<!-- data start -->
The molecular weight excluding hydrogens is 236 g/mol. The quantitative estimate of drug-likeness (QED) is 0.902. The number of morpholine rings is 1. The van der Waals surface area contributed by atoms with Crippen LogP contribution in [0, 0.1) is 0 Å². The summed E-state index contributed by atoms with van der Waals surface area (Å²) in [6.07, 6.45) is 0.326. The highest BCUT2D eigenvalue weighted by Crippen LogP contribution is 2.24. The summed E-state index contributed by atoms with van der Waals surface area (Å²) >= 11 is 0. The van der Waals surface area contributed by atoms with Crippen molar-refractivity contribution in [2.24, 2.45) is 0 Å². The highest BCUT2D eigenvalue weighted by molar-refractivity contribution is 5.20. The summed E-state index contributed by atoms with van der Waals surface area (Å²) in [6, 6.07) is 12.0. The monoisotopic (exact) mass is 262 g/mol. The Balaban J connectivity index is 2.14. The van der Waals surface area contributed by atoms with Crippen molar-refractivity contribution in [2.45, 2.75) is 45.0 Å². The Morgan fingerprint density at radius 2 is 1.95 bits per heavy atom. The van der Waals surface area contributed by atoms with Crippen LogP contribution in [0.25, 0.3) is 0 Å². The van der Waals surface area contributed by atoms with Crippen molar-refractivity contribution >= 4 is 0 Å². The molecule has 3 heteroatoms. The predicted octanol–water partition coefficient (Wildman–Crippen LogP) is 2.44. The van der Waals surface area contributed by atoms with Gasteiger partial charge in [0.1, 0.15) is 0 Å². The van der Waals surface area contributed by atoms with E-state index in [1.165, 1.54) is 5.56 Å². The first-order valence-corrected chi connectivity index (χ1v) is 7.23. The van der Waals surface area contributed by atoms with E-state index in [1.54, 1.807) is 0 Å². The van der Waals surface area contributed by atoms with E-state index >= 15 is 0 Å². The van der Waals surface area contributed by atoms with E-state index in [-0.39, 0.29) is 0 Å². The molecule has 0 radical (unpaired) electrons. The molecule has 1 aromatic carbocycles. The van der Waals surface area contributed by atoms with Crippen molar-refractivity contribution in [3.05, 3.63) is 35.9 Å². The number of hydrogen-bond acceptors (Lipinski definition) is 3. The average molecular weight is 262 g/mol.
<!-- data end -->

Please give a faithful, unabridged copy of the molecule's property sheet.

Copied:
The molecular weight excluding hydrogens is 236 g/mol. The quantitative estimate of drug-likeness (QED) is 0.902. The number of morpholine rings is 1. The van der Waals surface area contributed by atoms with Crippen LogP contribution in [0, 0.1) is 0 Å². The summed E-state index contributed by atoms with van der Waals surface area (Å²) in [6.07, 6.45) is 0.326. The highest BCUT2D eigenvalue weighted by Crippen LogP contribution is 2.24. The summed E-state index contributed by atoms with van der Waals surface area (Å²) >= 11 is 0. The van der Waals surface area contributed by atoms with Crippen molar-refractivity contribution in [2.24, 2.45) is 0 Å². The highest BCUT2D eigenvalue weighted by molar-refractivity contribution is 5.20. The summed E-state index contributed by atoms with van der Waals surface area (Å²) in [6, 6.07) is 12.0. The monoisotopic (exact) mass is 262 g/mol. The Balaban J connectivity index is 2.14. The van der Waals surface area contributed by atoms with Crippen molar-refractivity contribution in [2.45, 2.75) is 45.0 Å². The Morgan fingerprint density at radius 2 is 1.95 bits per heavy atom. The van der Waals surface area contributed by atoms with Crippen LogP contribution in [0.25, 0.3) is 0 Å². The van der Waals surface area contributed by atoms with Crippen molar-refractivity contribution >= 4 is 0 Å². The molecule has 3 heteroatoms. The predicted octanol–water partition coefficient (Wildman–Crippen LogP) is 2.44. The van der Waals surface area contributed by atoms with Gasteiger partial charge in [0.1, 0.15) is 0 Å². The van der Waals surface area contributed by atoms with E-state index in [1.165, 1.54) is 5.56 Å². The first-order valence-corrected chi connectivity index (χ1v) is 7.23. The van der Waals surface area contributed by atoms with E-state index in [1.54, 1.807) is 0 Å². The van der Waals surface area contributed by atoms with E-state index >= 15 is 0 Å². The van der Waals surface area contributed by atoms with E-state index in [-0.39, 0.29) is 0 Å². The molecule has 0 radical (unpaired) electrons. The molecule has 1 aromatic carbocycles. The van der Waals surface area contributed by atoms with Crippen molar-refractivity contribution in [3.05, 3.63) is 35.9 Å². The number of hydrogen-bond acceptors (Lipinski definition) is 3. The average molecular weight is 262 g/mol.